Ferdinand Wyller is progressing in the direction of giving his sculptures an increasingly impressionistic and literary expression. The surface is given a painterly touch. At the same time one can feel that the distribution of mass and the breaking point of the curve are well placed in his compositions. Putting these together can give a sculptural clarity, life and rhythm to the sculptures.
Wyller`s sculptures are cast in bronze both in Norway and in Italy. Most works displayed here can be made available upon request.
The artist has also developed a peculiar drawing technique which he calls “pyrography”. He burns wooden planks black. Then he sands them until the light/the motive becomes visible, burns them again etc. All of the pyrographs can be ordered as giclée prints and some as originals.
Trude Krane. Art historian:
Wyller is a Norwegian artist who resides in Telemark. He is well educated from the Art Academy in Oslo. In addition, he has studied woodcarving, carpentry and graphic design. The artist is diverse and his work includes sculpture, drawing, charcoal and pyrography. Pyrography is an old technique where one uses various tools to burn or etch designs on wood or metal. Wyller has a distinctive technique in which he burns the wood black, then he produces a design with sandpaper. By using natural materials and ancient techniques, he comes in close contact with the creative process and brings to life the final expressions.
Faced with Wyller’s pyrography you get an instant association with techniques that were highly welcome for some of the most prominent Renaissance artists. I refer here to Leonardo's sfumato, which he applied in the Mona Lisa, and chiaroscuro. These popular means, consisting of strong contrasts between light and dark (chiaroscuro) and smooth transitions between focal point and background (sfumato), help draw the viewer into the universe that the artist wants to convey. Leonardo's techniques were developed and frequently used in the Romantic style, including by the British artist William Turner. Wyller’s pyrography bring associations to Peder Balke’s scenes from Northern Norway, including Nordlys over klippekyst from ca. 1870, as well as northern Norwegian artists Espolin-Johnson and photographer / art photographer Kåre Kivijärvi, both with regard to the contrast of light and human struggle, and a hope for new and better times. Meanwhile Wyller has partly described his own art as kitsch, in line with Nerdrum's interpretation of the term.
Thematically Wyller is in a class by himself when he embarks with eternal questions in an otherwise secularized age. Wyller refuses to allow himself to be silenced and shaped by the capitalist powers of art and their identity effacing iron grip. He continues Kandinsky's desire to bring the spiritual dimension to art, but with other techniques and instruments. Wyller’s art is a criticism of the brainwashing by the mass media, and a liberation from art critics' definition of power. Countercurrently and steadfastly, he seeks to convey our lost, hidden and true identity. The focus is on the Christian message that one must become a new creature in order to recognise oneself as part of an organic and caring community. Wyller uses the freedom of art to break out of the tyrannic captivity of equality and competition. His designs convey a deeper knowledge of life, knowledge of life itself, deep wisdom that transcends human understanding. The artist conveys existential dichotomies and basic values hat require reflection from the hungry viewer, and he directs in this context a strong critique of prevailing social values like ndividualism, assertiveness, commercialization and capitalization of the human soul. Wyller’s images is a warning telling us that it is time to turn our backs on the Golden Calf and fixate on the sacrificial lamb, to find our footing on the foundation, rather than romp by the bottomless heights. This involves the puncturing of the ego balloon and a deep longing to care for and include each other.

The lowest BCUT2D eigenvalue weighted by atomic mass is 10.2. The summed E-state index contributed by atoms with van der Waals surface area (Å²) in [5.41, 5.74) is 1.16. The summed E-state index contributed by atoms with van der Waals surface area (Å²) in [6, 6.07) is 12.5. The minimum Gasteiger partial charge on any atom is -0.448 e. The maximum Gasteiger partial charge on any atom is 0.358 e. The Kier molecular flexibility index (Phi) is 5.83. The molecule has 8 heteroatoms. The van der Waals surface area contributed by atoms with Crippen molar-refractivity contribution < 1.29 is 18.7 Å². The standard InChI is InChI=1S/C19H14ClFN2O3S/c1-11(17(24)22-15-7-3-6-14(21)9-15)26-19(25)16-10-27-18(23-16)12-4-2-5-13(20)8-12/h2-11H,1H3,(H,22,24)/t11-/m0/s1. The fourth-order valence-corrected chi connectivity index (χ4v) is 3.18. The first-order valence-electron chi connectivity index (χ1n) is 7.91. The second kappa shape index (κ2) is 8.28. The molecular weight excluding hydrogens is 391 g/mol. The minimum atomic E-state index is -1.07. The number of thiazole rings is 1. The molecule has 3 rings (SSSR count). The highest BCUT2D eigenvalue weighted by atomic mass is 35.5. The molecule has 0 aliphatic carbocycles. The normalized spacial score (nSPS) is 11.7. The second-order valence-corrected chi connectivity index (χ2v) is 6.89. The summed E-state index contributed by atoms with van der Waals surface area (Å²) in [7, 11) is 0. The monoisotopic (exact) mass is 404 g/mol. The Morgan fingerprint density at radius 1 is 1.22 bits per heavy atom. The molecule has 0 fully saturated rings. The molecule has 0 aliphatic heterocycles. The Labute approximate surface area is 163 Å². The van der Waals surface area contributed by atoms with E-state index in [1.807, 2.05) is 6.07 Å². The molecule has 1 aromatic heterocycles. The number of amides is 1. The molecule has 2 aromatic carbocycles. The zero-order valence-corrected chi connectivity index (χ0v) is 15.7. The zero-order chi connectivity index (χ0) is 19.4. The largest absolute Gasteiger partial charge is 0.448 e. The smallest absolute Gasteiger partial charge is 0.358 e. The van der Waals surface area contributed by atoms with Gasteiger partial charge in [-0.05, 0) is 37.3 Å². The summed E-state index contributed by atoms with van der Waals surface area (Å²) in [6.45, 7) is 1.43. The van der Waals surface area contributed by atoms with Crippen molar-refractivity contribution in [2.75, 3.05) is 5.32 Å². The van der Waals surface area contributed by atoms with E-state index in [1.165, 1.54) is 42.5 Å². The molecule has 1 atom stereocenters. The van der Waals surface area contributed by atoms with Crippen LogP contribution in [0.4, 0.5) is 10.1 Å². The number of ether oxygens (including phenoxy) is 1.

Sculptures are a central part of Wyller’s art production. His sculptures have elements of Hellenistic sculpture storytelling and Michelangelo's urge to liberate matter’s inherent form, but we also see modern references such as Auguste Rodin’s and Alfredo Pina’s use of emotional naturalism to highlight the sculpture's characteristics. Such a combination provides a living dynamism to Wyller’s sculptures. The viewer gets an insight into the sculptural process of creation, and the essence of creation itself. The finished sculptures convey not only the core of the different characteristics, but also the ability, while engaging the viewer, to take a position on important personal and interpersonal themes. Wyller’s busts and sculptures can be considered as isolated fragments that are part of a larger story; the story of Man's creation, identity development, cognition, dependence, and free will. The human urge to find and realize ourselves can quickly become an unpleasant journey of the labyrinths of the soul. Struggling for our own success we are thrown into a social Darwinian struggle for existence, where the winner of the world's throne loses his heart and thus also the ability of true love. It is only when one realizes that a funeral of the need to realize oneself in one’s own strength is necessary, that one can find the true life that is connected to the power of God and the works of Christ. Then you can become part of a loving community where one lives for one another and bears one another's burdens.